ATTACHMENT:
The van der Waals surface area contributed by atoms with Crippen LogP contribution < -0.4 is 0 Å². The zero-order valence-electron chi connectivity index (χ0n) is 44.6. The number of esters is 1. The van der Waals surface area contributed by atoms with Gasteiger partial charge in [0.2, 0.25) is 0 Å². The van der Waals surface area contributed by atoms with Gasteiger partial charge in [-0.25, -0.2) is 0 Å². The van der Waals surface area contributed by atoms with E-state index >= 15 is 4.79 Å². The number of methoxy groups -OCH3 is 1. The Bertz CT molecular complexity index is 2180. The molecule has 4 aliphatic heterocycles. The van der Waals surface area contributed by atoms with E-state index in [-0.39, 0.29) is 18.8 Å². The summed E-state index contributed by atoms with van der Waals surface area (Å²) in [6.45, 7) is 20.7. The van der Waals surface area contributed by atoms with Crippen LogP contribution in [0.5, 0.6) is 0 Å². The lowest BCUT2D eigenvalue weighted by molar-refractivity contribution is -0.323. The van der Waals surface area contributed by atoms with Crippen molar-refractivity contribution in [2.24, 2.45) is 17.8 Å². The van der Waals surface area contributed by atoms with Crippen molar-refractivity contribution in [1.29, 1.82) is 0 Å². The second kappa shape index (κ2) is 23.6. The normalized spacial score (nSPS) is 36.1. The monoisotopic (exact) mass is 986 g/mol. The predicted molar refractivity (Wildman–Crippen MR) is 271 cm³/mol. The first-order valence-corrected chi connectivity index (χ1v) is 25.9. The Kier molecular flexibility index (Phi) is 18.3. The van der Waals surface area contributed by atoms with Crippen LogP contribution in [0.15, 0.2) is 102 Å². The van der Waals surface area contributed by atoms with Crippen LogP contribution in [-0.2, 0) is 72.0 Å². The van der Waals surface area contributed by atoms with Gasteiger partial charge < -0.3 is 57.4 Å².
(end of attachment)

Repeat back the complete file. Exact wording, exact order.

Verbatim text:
The van der Waals surface area contributed by atoms with Crippen LogP contribution < -0.4 is 0 Å². The zero-order valence-electron chi connectivity index (χ0n) is 44.6. The number of esters is 1. The van der Waals surface area contributed by atoms with Gasteiger partial charge in [0.2, 0.25) is 0 Å². The van der Waals surface area contributed by atoms with Gasteiger partial charge in [-0.25, -0.2) is 0 Å². The van der Waals surface area contributed by atoms with E-state index >= 15 is 4.79 Å². The number of methoxy groups -OCH3 is 1. The Bertz CT molecular complexity index is 2180. The molecule has 4 aliphatic heterocycles. The van der Waals surface area contributed by atoms with E-state index in [-0.39, 0.29) is 18.8 Å². The summed E-state index contributed by atoms with van der Waals surface area (Å²) in [6.45, 7) is 20.7. The van der Waals surface area contributed by atoms with Crippen LogP contribution in [0.5, 0.6) is 0 Å². The lowest BCUT2D eigenvalue weighted by molar-refractivity contribution is -0.323. The van der Waals surface area contributed by atoms with Crippen molar-refractivity contribution in [2.24, 2.45) is 17.8 Å². The van der Waals surface area contributed by atoms with Crippen molar-refractivity contribution in [1.29, 1.82) is 0 Å². The second kappa shape index (κ2) is 23.6. The normalized spacial score (nSPS) is 36.1. The monoisotopic (exact) mass is 986 g/mol. The predicted molar refractivity (Wildman–Crippen MR) is 271 cm³/mol. The first-order valence-corrected chi connectivity index (χ1v) is 25.9. The Kier molecular flexibility index (Phi) is 18.3. The van der Waals surface area contributed by atoms with Crippen LogP contribution in [0.15, 0.2) is 102 Å². The van der Waals surface area contributed by atoms with Crippen LogP contribution in [-0.2, 0) is 72.0 Å². The van der Waals surface area contributed by atoms with Gasteiger partial charge < -0.3 is 57.4 Å².